NEW YORK TIMES CO. V. TASINI (00-201) 533 U.S. 483 (2001)
206 F.3d 161, affirmed.
[ Ginsburg ]
[ Stevens ]
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Opinion of the Court

NOTICE: This opinion is subject to formal revision before publication in the preliminary print of the United States Reports. Readers are requested to notify the Reporter of Decisions, Supreme Court of the United States, Washington, D. C. 20543, of any typographical or other formal errors, in order that corrections may be made before the preliminary print goes to press.


No. 00—201



[June 25, 2001]

Justice Ginsburg delivered the opinion of the Court.

This copyright case concerns the rights of freelance authors and a presumptive privilege of their publishers. The litigation was initiated by six freelance authors and relates to articles they contributed to three print periodicals (two newspapers and one magazine). Under agreements with the periodicals’ publishers, but without the freelancers’ consent, two computer database companies placed copies of the freelancers’ articles–along with all other articles from the periodicals in which the freelancers’ work appeared–into three databases. Whether written by a freelancer or staff member, each article is presented to, and retrievable by, the user in isolation, clear of the context the original print publication presented.

The freelance authors’ complaint alleged that their copyrights had been infringed by the inclusion of their articles in the databases. The publishers, in response, relied on the privilege of reproduction and distribution accorded them by §201(c) of the Copyright Act, which provides:

“Copyright in each separate contribution to a collective work is distinct from copyright in the collective work as a whole, and vests initially in the author of the contribution. In the absence of an express transfer of the copyright or of any rights under it, the owner of copyright in the collective work is presumed to have acquired only the privilege of reproducing and distributing the contribution as part of that particular collective work, any revision of that collective work, and any later collective work in the same series.” 17 U.S.C. § 201(c).

Specifically, the publishers maintained that, as copyright owners of collective works, i.e., the original print publications, they had merely exercised “the privilege” §201(c) accords them to “reproduc[e] and distribut[e]” the author’s discretely copyrighted contribution.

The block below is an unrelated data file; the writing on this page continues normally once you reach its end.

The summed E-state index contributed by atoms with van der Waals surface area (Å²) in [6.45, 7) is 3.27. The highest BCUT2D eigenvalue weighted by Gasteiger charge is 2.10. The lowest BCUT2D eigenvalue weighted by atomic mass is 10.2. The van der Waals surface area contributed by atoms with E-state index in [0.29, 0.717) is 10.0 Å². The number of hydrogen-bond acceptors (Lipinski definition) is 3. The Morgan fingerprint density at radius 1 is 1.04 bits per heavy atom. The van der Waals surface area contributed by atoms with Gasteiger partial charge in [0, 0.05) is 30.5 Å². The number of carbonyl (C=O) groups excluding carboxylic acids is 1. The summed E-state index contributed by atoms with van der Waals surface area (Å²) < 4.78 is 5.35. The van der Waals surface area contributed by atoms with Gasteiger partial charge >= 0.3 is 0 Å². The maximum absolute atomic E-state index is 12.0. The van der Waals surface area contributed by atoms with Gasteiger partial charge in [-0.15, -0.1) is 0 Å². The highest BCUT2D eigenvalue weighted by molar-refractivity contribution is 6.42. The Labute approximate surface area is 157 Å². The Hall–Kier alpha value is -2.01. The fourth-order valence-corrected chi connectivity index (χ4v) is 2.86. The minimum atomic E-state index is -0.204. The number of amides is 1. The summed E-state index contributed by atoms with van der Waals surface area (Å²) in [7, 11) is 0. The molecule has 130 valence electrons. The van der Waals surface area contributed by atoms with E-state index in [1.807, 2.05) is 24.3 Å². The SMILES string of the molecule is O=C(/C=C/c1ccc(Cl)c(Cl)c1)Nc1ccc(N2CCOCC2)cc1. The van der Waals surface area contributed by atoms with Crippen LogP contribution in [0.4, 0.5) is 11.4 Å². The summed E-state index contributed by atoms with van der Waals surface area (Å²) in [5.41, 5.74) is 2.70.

In agreement with the Second Circuit, we hold that §201(c) does not authorize the copying at issue here. The publishers are not sheltered by §201(c), we conclude, because the databases reproduce and distribute articles standing alone and not in context, not “as part of that particular collective work” to which the author contributed, “as part of … any revision” thereof, or “as part of … any later collective work in the same series.” Both the print publishers and the electronic publishers, we rule, have infringed the copyrights of the freelance authors.



Respondents Jonathan Tasini, Mary Kay Blakely, Barbara Garson, Margot Mifflin, Sonia Jaffe Robbins, and David S. Whitford are authors (Authors). Between 1990 and 1993, they wrote the 21 articles (Articles) on which this dispute centers. Tasini, Mifflin, and Blakely contributed 12 Articles to The New York Times, the daily newspaper published by petitioner The New York Times Company (Times). Tasini, Garson, Robbins, and Whitford wrote eight Articles for Newsday, another New York daily paper, published by petitioner Newsday, Inc. (Newsday). Whitford also contributed one Article to Sports Illustrated, a weekly magazine published by petitioner Time, Inc. (Time). The Authors registered copyrights in each of the Articles. The Times, Newsday, and Time (Print Publishers) registered collective work copyrights in each periodical edition in which an Article originally appeared. The Print Publishers engaged the Authors as independent contractors (freelancers) under contracts that in no instance secured consent from an Author to placement of an Article in an electronic database.1